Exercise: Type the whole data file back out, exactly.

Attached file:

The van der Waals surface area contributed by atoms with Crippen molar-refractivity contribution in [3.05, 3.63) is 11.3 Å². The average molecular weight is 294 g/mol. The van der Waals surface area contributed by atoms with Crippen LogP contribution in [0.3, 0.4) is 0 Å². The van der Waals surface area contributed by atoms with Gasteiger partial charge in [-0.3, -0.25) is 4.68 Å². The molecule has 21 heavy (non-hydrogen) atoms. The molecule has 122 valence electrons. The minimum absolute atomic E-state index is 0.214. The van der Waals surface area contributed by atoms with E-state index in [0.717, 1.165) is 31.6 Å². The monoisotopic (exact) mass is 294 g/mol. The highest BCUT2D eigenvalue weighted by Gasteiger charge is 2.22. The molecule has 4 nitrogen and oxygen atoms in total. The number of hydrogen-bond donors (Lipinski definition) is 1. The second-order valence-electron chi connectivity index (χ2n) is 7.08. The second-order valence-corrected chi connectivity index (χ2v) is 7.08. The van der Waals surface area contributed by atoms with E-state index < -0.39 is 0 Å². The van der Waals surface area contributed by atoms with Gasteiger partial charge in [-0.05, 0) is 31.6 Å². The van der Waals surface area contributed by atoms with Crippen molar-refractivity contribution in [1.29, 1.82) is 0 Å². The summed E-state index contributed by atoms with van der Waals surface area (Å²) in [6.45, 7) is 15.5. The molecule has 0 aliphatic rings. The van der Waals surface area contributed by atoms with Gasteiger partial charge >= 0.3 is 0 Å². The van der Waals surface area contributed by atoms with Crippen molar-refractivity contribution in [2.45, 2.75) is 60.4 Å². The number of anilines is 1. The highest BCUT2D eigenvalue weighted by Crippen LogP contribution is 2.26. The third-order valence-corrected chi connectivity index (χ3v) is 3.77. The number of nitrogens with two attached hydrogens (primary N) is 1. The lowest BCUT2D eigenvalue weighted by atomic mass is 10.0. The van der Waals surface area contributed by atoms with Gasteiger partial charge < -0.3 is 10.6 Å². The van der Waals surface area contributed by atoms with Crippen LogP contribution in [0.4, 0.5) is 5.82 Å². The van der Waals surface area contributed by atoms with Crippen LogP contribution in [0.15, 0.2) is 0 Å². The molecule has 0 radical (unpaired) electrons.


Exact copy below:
The van der Waals surface area contributed by atoms with Crippen molar-refractivity contribution in [3.05, 3.63) is 11.3 Å². The average molecular weight is 294 g/mol. The van der Waals surface area contributed by atoms with Crippen LogP contribution in [0.3, 0.4) is 0 Å². The van der Waals surface area contributed by atoms with Gasteiger partial charge in [-0.3, -0.25) is 4.68 Å². The molecule has 21 heavy (non-hydrogen) atoms. The molecule has 122 valence electrons. The minimum absolute atomic E-state index is 0.214. The van der Waals surface area contributed by atoms with E-state index in [0.717, 1.165) is 31.6 Å². The monoisotopic (exact) mass is 294 g/mol. The highest BCUT2D eigenvalue weighted by Gasteiger charge is 2.22. The molecule has 4 nitrogen and oxygen atoms in total. The number of hydrogen-bond donors (Lipinski definition) is 1. The second-order valence-electron chi connectivity index (χ2n) is 7.08. The second-order valence-corrected chi connectivity index (χ2v) is 7.08. The van der Waals surface area contributed by atoms with E-state index < -0.39 is 0 Å². The van der Waals surface area contributed by atoms with Gasteiger partial charge in [-0.05, 0) is 31.6 Å². The van der Waals surface area contributed by atoms with Crippen molar-refractivity contribution in [1.29, 1.82) is 0 Å². The summed E-state index contributed by atoms with van der Waals surface area (Å²) in [6.45, 7) is 15.5. The molecule has 0 aliphatic rings. The van der Waals surface area contributed by atoms with Gasteiger partial charge >= 0.3 is 0 Å². The van der Waals surface area contributed by atoms with Crippen molar-refractivity contribution in [2.45, 2.75) is 60.4 Å². The number of anilines is 1. The highest BCUT2D eigenvalue weighted by Crippen LogP contribution is 2.26. The third-order valence-corrected chi connectivity index (χ3v) is 3.77. The number of nitrogens with two attached hydrogens (primary N) is 1. The lowest BCUT2D eigenvalue weighted by atomic mass is 10.0. The van der Waals surface area contributed by atoms with Gasteiger partial charge < -0.3 is 10.6 Å². The van der Waals surface area contributed by atoms with Crippen LogP contribution in [0.4, 0.5) is 5.82 Å². The van der Waals surface area contributed by atoms with Crippen LogP contribution in [0.15, 0.2) is 0 Å². The molecule has 0 radical (unpaired) electrons.